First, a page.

Fraud Alert – COVID-19 Testing Scam
The Durham Police Department wants to warn neighbors after receiving a report involving a scam about COVID-19 testing.
A man was reportedly going door to door in a Northern Durham neighborhood asking residents for personal information. He said he needed the information in order for them to get COVID-19 testing at the Durham Police Department.
We would like to make the public aware that the Durham Police Department is not doing any such testing, nor would we go door to door and ask for information for testing.
The suspect was described as a white male who got into a white Nissan occupied by several people.
We ask that everyone be vigilant and follow the below fraud prevention tips.
Thank you for helping us keep our community safe and informed.
For information about COVID-19, please go to the Durham County Public Health Department -https://www.dcopublichealth.org/
Please share these fraud prevention tips provided by the investigators from the Durham Police Department’s Fraud Unit
COVID-19 Vaccine Scam: Scammers may be targeting citizens asking them to send money in order to reserve a COVID-19 vaccine and/or testing. If you’re asked to wire money, provide a money order or load a prepaid/gift card to pay to reserve a COVID-19 vaccine and/or testing, it is not legitimate.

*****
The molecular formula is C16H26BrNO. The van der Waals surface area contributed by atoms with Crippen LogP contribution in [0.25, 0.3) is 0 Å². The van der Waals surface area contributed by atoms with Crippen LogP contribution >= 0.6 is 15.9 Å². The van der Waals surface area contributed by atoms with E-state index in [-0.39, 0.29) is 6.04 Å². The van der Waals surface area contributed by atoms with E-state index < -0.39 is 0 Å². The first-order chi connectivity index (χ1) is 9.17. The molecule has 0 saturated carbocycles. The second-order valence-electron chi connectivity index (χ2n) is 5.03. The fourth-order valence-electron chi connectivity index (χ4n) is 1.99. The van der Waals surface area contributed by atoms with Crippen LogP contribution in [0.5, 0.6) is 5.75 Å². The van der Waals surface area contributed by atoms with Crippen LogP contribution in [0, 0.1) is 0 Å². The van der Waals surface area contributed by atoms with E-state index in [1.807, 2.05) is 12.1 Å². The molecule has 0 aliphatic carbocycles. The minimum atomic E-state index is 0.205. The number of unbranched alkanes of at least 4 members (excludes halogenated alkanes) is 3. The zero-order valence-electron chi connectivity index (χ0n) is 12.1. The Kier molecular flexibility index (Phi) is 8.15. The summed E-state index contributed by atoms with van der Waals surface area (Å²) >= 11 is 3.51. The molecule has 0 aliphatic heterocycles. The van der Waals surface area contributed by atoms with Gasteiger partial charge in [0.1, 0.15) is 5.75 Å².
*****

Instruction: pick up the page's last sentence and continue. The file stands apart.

Tips to Avoid These Scams
- Never provide personal information in response to an unsolicited request, whether it is over the phone or internet. A trusted company will never ask a customer for highly sensitive information during a call they initiated. A financial institution may ask for the account holder’s partial Social Security Number for verification, but they will never ask for the entire Social Security Number, account number or PIN.
- Do not respond to any suspicious looking email, automated calls, or text messages.
- Don’t trust the Caller ID. Fraudsters can manipulate the Caller ID to have it display a legitimate business’s name. To be safe, you can check to see if the phone number matches the number that appears on your bank statement, credit/debit card, or on their official website.
- Avoid fraudulent sites by entering web addresses directly into the browser yourself or by using bookmarks you create. Do not click on links in emails that you did not directly request from a company or that look suspicious.
- If you have fallen victim to such a scam, contact your financial institution immediately to protect your accounts.
Don’t respond or reply to an email, phone call, or text message that:
- Requires you to supply personal or account information directly in the email.
- Requires you to click on a link to provide more personal or account information.
- Threatens to close or suspend your account if you do not take immediate action.
- Invites you to answer a survey that asks you to enter personal or account information.